The way you put that black journalist Juan Wiliams in his place – well, that was just masterful. He was calling you out on your use of the Southern Strategy by your implications that black people lack a work ethic. Not only did you stand your ground, but you also used the question as a platform to attack Barack Obama. The audience went wild. The idea of the Southern strategy is, of course, that you win votes by appealing to white prejudice against black people. Even the way you said “Juan” was masterful; it sounded almost like “Boy.” The audience got the message, if only subconsciously.Your labeling President Obama “the food-stamp president” was a coup. Amazingly, you may have even outdone me in sophistry. The cracks in the free enterprise system widen during bad times. Hence, regardless of who’s president, more people will fall through the cracks into the social safety net, of which food stamps are a part. But saying that Obama has broken records in putting people on food stamps feeds nicely into stereotypes many whites have of blacks.

You doubtless know the story of my first run for Alabama governor. It was 1958, and my Ku Klux Klan-backed opponent, John Patterson, portrayed me as a friend of the Negro, and I lost. With the bitter aftertaste of defeat in my mouth, I swore I would never, ever be outniggered again. And the rest is history. I became the symbol for defiance against integration.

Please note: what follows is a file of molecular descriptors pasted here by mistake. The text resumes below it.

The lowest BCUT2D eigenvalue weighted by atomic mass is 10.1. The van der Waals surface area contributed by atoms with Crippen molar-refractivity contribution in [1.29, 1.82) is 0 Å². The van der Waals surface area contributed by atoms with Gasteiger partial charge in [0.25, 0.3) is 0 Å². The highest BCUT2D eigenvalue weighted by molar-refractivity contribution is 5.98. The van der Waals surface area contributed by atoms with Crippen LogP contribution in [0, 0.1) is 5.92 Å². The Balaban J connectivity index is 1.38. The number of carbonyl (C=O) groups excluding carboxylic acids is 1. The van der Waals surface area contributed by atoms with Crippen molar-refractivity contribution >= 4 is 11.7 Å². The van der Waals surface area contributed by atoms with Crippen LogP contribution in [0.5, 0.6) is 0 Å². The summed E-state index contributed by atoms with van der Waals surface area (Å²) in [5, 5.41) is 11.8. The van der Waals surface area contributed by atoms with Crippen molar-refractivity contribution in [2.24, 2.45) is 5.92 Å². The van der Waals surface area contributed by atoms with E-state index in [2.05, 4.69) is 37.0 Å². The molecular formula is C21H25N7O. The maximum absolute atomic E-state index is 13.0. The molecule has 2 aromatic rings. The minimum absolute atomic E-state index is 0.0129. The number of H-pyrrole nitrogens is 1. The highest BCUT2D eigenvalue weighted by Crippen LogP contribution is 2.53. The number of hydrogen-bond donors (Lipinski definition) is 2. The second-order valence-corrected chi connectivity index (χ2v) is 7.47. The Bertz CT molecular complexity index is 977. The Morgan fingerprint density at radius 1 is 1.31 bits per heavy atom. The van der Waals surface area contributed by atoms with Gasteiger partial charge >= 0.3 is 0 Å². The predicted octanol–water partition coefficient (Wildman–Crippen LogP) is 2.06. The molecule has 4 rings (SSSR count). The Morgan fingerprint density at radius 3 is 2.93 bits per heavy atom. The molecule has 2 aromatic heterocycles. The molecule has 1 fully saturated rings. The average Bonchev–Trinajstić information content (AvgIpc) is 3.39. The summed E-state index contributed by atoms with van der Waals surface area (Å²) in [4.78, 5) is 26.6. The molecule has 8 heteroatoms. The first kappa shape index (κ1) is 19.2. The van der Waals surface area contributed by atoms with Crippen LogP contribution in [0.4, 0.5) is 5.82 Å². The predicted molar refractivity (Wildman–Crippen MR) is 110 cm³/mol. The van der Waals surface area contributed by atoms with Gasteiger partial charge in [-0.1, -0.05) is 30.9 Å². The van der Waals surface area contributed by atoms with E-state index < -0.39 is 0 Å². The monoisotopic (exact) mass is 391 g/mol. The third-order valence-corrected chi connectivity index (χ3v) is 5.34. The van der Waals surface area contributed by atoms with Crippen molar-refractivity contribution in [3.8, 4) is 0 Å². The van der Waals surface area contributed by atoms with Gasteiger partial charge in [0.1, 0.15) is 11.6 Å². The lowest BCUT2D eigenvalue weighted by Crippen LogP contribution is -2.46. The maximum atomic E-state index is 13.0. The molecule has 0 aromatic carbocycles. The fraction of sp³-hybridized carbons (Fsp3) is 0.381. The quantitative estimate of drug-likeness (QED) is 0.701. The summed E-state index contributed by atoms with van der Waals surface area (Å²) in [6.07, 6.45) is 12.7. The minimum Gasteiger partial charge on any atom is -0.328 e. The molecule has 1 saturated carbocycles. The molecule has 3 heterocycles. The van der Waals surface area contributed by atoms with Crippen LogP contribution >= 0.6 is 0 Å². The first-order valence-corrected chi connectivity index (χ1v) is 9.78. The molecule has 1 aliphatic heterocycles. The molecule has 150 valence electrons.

The beauty was the strategy worked up North, too, when I ran for president. Of course, I couldn’t use the N-word, like politicians used to do in Alabama. I just talked about law and order and "sissy-britches welfare people." The audience got the code. I won a third of the vote in the Democratic primary in Wisconsin in 1964.
My playbook wasn’t copyrighted, and the Republicans stole it, making in short order the solidly Democratic South solidly Republican and making inroads into white, blue-collar neighborhoods up North.

Some in the media, doubtless old hippies, have said that my playbook will soon run its course because it will start turning off more voters than it turns on – thanks in large part to the dastardly Voting Rights Act and out-of-control immigration. Even Karl Rove, George Bush’s brain, subscribed to that theory. Well, your showing in South Carolina demonstrates the strategy still has juice. Of course, the Confederate flag still flies at the Statehouse. So Republican South Carolinians may be more susceptible to that strategy than their compatriots elsewhere.

I wish you well and will continue to watch with interest your race for the Republican nomination for president. We get Fox News down here. I hope to shake your hand soon. I know a tavern we can go to. The beer is not too horrible.